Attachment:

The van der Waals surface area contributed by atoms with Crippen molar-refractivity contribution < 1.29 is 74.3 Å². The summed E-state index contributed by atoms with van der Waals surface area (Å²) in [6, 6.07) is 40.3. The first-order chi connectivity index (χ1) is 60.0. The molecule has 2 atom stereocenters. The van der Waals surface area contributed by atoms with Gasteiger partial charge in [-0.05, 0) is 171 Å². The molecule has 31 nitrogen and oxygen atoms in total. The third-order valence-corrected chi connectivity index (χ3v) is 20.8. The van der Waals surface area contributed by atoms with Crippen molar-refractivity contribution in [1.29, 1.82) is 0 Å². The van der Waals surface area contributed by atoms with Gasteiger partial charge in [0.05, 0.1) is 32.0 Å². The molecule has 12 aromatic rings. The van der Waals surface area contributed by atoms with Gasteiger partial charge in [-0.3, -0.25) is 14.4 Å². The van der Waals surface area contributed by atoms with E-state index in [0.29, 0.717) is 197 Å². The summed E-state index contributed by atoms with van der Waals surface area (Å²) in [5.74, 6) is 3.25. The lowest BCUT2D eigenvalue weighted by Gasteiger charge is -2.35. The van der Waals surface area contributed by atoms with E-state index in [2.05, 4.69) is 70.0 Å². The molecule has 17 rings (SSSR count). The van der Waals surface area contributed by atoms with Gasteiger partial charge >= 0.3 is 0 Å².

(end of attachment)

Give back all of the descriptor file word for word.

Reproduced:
The van der Waals surface area contributed by atoms with Crippen molar-refractivity contribution < 1.29 is 74.3 Å². The summed E-state index contributed by atoms with van der Waals surface area (Å²) in [6, 6.07) is 40.3. The first-order chi connectivity index (χ1) is 60.0. The molecule has 2 atom stereocenters. The van der Waals surface area contributed by atoms with Gasteiger partial charge in [-0.05, 0) is 171 Å². The molecule has 31 nitrogen and oxygen atoms in total. The third-order valence-corrected chi connectivity index (χ3v) is 20.8. The van der Waals surface area contributed by atoms with Crippen molar-refractivity contribution in [1.29, 1.82) is 0 Å². The van der Waals surface area contributed by atoms with Gasteiger partial charge in [0.05, 0.1) is 32.0 Å². The molecule has 12 aromatic rings. The van der Waals surface area contributed by atoms with Gasteiger partial charge in [-0.3, -0.25) is 14.4 Å². The van der Waals surface area contributed by atoms with E-state index in [0.29, 0.717) is 197 Å². The summed E-state index contributed by atoms with van der Waals surface area (Å²) in [5.74, 6) is 3.25. The lowest BCUT2D eigenvalue weighted by Gasteiger charge is -2.35. The van der Waals surface area contributed by atoms with E-state index in [2.05, 4.69) is 70.0 Å². The molecule has 17 rings (SSSR count). The van der Waals surface area contributed by atoms with Gasteiger partial charge >= 0.3 is 0 Å².